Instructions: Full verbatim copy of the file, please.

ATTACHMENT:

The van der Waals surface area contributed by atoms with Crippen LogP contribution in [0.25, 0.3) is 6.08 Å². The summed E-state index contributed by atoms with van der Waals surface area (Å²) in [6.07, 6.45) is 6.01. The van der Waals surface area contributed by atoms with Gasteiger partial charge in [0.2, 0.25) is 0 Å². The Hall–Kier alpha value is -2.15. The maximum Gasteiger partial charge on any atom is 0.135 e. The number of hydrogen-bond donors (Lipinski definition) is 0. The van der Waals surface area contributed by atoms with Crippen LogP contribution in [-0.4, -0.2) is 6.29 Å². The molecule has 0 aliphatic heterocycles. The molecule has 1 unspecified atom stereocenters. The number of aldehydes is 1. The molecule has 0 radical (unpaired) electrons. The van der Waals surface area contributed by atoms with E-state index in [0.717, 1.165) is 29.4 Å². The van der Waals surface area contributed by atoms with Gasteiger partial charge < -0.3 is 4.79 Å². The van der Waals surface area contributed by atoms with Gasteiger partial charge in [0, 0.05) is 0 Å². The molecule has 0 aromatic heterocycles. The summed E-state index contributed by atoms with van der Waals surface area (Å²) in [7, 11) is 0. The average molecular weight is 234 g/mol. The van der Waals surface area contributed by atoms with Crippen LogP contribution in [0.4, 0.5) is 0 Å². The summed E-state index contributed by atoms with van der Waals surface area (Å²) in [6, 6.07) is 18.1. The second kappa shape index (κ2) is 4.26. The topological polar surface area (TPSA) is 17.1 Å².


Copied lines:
The van der Waals surface area contributed by atoms with Crippen LogP contribution in [0.25, 0.3) is 6.08 Å². The summed E-state index contributed by atoms with van der Waals surface area (Å²) in [6.07, 6.45) is 6.01. The van der Waals surface area contributed by atoms with Gasteiger partial charge in [0.2, 0.25) is 0 Å². The Hall–Kier alpha value is -2.15. The maximum Gasteiger partial charge on any atom is 0.135 e. The number of hydrogen-bond donors (Lipinski definition) is 0. The van der Waals surface area contributed by atoms with Crippen LogP contribution in [-0.4, -0.2) is 6.29 Å². The molecule has 0 aliphatic heterocycles. The molecule has 1 unspecified atom stereocenters. The number of aldehydes is 1. The molecule has 0 radical (unpaired) electrons. The van der Waals surface area contributed by atoms with E-state index in [0.717, 1.165) is 29.4 Å². The van der Waals surface area contributed by atoms with Gasteiger partial charge < -0.3 is 4.79 Å². The van der Waals surface area contributed by atoms with Gasteiger partial charge in [0, 0.05) is 0 Å². The molecule has 0 aromatic heterocycles. The summed E-state index contributed by atoms with van der Waals surface area (Å²) in [7, 11) is 0. The average molecular weight is 234 g/mol. The van der Waals surface area contributed by atoms with Crippen LogP contribution in [0.4, 0.5) is 0 Å². The summed E-state index contributed by atoms with van der Waals surface area (Å²) in [6, 6.07) is 18.1. The second kappa shape index (κ2) is 4.26. The topological polar surface area (TPSA) is 17.1 Å².